WebGL is based on the OpenGL and OpenGL ES APIs which power the graphics behind many modern desktop applications and most mobile device platforms (like Apple’s iOS and Google’s Android). With WebGL, web developers can finally harness the power of your computer’s GPU.
I think it is important to point out here that I’m not talking about the kind of 3D that you need special glasses to see (stereoscopic imaging). I am referring to 3D computer graphics, as in graphics that are designed in three dimensions and can be interacted with in 360°.
What are people doing with WebGL?
There are plenty of 3d WebGL based games and interesting visual distractions out there on the web. But I’m really interested in how people are using WebGl in the academic and scientific fields. Here are a few interesting WebGL examples I have found:
Please note that you must have a WebGL capable browser to view the examples below, click here for a list of WebGL ready browsers
- Brain Surface and Tractography Viewer allows researchers to very rapidly explore processed MRI data in real-time within the web browser using WebGL.
- BioDigital Human allows for the 3D exploration of human anatomy and conditions using search filters, bookmarking, and cross sections.
- ChemDoodle lets the user search the Protein Data Bank to load, view, and rotate protein ribbon models and nucleic acid based macromolecules in 3D.
- Heart Browser visualizes patient specific 4D heart data using WebGL. The application allows users to view the 3D anatomy of the heart with fiber tracts along the epicardium (outer layer of the wall of the heart) and the endocardium (inner layer of the wall of the heart).
- If you haven’t already noticed, Google maps is now using WebGL to render 3D buildings, smoother transitions between imagery, and the ability to instantly “swoop” into Street View, plugin free.
- And as an honorable mention check out this WebGL Bookcase. It lets you browse over 10,000 titles from the Google Books collection. It was designed like an infinite 3D helix, you can spin it side to side and up and down with your mouse.
Although lots of praise has been given to WebGL for bringing cutting edge graphics to the browser, much attention has also been drawn to WebGL’s security vulnerabilities. WebGL is based on OpenGL and is a low-level API that lets untrusted code run on the GPU. Your graphics card and drivers don’t know the difference between a website running WebGL and a program that you installed running OpenGL.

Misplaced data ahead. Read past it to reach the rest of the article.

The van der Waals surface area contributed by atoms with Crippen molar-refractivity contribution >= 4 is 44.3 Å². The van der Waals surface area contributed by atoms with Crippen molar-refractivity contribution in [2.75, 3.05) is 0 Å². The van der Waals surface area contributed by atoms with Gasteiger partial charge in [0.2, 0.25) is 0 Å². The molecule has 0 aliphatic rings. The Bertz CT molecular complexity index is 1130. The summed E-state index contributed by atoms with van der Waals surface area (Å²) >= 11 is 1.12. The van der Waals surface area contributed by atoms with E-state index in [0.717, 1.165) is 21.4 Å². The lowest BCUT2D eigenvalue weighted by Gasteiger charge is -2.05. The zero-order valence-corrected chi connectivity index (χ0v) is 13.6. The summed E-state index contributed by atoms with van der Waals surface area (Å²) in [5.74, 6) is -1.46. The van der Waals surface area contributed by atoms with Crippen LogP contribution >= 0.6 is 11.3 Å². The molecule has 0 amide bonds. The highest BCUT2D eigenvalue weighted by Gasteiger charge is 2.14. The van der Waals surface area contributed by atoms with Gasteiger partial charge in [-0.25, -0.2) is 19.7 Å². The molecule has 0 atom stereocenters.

The issue here is that for a program to execute OpenGL, you have to explicitly install it, whereas WebGL can be executed by simply opening a web page. Once the web page is loaded, an attacker could potentially freeze a computer (denial of service, or DoS attack) by flooding the GPU with an unending torrent of 3D instructions. Or, a site could potentially be designed to steal content that is being rendered on the computer’s display, like personal or banking information.
Fortunately these vulnerabilities are only exposed with certain combinations of video card and chipset drivers. This does not, however, diminish the fact that these remain significant security issues. Of course it is not unusual or unexpected to have security vulnerablities in a new technology. I can only hope the issues that have been identified are addressed in the next version of WebGL.
3rd Party Technologies
Flash Stage3d (previously known as “Molehill”)
Stage3D is a new application programming interface (API) developed by Adobe for Flash that allows hardware-accelerated 2d/3d content in Flash. There are commercial and open source frameworks available, they all require a good understanding of Action Script programming to develop a project. Viewing Stage3D content, of course, requires Flash Player 11.
Unity3D is a standalone application for developing 3d games, although many educational and scientific projects have been developed with it. Unity has become quite popular over the last few years because it allows a developer to develop once and then publish across many platforms. You can publish your entire project to a web ready format that can be viewed in most browsers pending that the Unity-WebPlayer plugin is installed on the system. It can also publish your project to a standalone application, or the iOS and Android platforms, all the popular consoles, and coming soon, Flash.
The Unreal engine has been very popular in the gaming world, but until now, has had no presence on the web. Epic Games (the developer of the Unreal engine) has recently announced that the Unreal Engine editor will soon support publishing to the Flash format.
3D graphics on the web have come a long way. There are many competing technologies out there, all fighting to be the king of the 3D web. It can become very difficult to choose one from the varying tools and file formats for your project. It still remains to be seen which one, if any, become standardized.
3D web content can be expensive in terms of computational power. In the past, 3D content in a browser would be rendered by the CPU and could not benefit from your computer’s dedicated graphics processing unit (GPU). Furthermore, If the content was loaded into a website as opposed to generated on the user’s CPU, textures, meshes, animation data, and audio would slow down load times, making the experience less than optimal.
Today’s graphics cards enable hundreds of thousands of polygons to be rendered on your screen in real-time, full-screen, with astonishing fidelity. I have been looking forward to seeing this level of fidelity come to interactive 3d content on the web for some time. Not until recently has 3D for the web been able to reach the maturity that we see in modern 3D desktop graphics. I’m excited to see where the 3D web will take us.